Tag Archives: Justin Audibert

The Box of Delights

Wilton’s Music Hall

The Box of Delights

The Box of Delights

Wilton’s Music Hall

Reviewed – 5th December 2018


“this endlessly inventive production delights in bewitching us at every turn”


To arrive at Wilton’s on a dark winter’s night is to open a veritable box of delights even before the performance begins. There is something magical about making your way there; about the lights streaming from the windows of this shabby-genteel 19th century frontage in an otherwise sparsely-lit patch of East London. Stepping inside is like stepping into an alternative reality; a feeling compounded yesterday evening by the delicious, festive smell of Christmas spices. All this served as the perfect introduction to Piers Torday’s theatrical adaption of John Masefield’s classic children’s book, The Box of Delights.

The book, written in 1935, tells the story of Kay Harker – orphaned in a fire six years prior to the action – and his extremely adventurous few days staying with his guardian and two other children in the run up to Christmas. In time-honoured Edwardian fashion, the three children are left alone and have to foil the Machiavellian machinations of some dangerous adults and save the day. This time, dark magic is on the loose, and nothing less than the future of Christmas itself is at stake. To add to the fun, Masefield also sprinkles the book with references to some of the zeitgeisty thrills of the thirties – a gang of jewel thieves, machine guns and jazz.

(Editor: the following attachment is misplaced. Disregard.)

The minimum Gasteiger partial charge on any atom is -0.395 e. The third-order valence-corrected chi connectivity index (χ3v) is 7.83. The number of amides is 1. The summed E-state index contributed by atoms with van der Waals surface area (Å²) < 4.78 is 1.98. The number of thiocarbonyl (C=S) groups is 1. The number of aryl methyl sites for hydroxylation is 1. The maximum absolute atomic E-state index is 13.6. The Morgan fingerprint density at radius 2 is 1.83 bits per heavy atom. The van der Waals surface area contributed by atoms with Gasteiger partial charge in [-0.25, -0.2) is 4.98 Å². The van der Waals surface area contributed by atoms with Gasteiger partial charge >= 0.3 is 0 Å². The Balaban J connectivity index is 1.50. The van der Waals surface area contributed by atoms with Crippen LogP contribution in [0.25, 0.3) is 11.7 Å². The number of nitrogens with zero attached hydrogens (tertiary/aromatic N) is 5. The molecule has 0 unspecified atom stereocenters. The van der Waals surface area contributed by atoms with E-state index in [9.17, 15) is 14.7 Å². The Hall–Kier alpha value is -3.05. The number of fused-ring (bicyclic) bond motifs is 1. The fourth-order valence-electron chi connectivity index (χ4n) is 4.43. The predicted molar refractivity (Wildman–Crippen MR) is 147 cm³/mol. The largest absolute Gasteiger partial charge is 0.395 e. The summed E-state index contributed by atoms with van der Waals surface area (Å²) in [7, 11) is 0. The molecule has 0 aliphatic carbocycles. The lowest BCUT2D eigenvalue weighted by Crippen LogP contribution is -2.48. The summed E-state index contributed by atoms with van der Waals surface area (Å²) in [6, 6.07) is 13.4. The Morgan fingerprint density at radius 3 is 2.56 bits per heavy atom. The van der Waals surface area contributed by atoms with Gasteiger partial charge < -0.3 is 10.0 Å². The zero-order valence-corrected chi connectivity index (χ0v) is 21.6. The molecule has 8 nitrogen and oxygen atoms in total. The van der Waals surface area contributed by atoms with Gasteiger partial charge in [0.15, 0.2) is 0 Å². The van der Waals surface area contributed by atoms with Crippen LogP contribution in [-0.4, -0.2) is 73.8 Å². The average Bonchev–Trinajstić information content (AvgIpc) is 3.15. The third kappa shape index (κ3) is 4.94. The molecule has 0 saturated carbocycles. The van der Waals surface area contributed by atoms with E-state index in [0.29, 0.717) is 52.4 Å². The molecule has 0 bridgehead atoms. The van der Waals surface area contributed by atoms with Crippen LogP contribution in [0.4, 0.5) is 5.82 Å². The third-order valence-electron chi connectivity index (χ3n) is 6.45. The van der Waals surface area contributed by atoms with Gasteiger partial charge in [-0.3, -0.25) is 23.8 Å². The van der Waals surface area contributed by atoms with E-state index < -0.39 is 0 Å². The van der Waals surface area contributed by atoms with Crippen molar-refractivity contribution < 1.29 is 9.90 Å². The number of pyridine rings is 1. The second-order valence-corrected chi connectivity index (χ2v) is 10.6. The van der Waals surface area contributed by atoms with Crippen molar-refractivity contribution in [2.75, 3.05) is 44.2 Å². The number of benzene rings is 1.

As evidenced by the extraordinary success of the Harry Potter stories, magic has not lost its power to entrance, and this endlessly inventive production delights in bewitching us at every turn. Tom Piper’s production design is terrific, and the lighting (Anna Watson), video (Nina Dunn) and sound (Ed Lewis) work together in perfect harmony to immerse us in the story’s captivating blend of wonder, menace and Christmas cheer. So much of this production’s success depends on the element of surprise, that too much description would be detrimental to its power to entertain, but suffice it to say that some of the show’s most memorable moments involve Samuel Wyer’s marvellous puppet design. The puppets are fabulous in themselves, and are brought to life by the cast in some unexpected ways throughout the evening. Special mention must go here to Molly Roberts’ wonderful skill in bringing Cole Hawlings’ frisky terrier so perfectly to life.

The eight-strong cast perform with brio throughout, and drive the play forward with a tremendous amount of appeal and energy, which helps to cover the occasional moments in which the script loses pace. Theo Ancient’s Kay, though occasionally over-earnest, is a likeable lad, and Samuel Simmonds is splendid as the sweet but slightly swotty Peter. Sara Stewart excels in the double role of Pouncer and Caroline Louisa – alternately oozing evil sex appeal and emanating slightly dotty charm – and Nigel Betts’ truly frightening Abner Brown provides the drama with a necessary dose of tangible menace.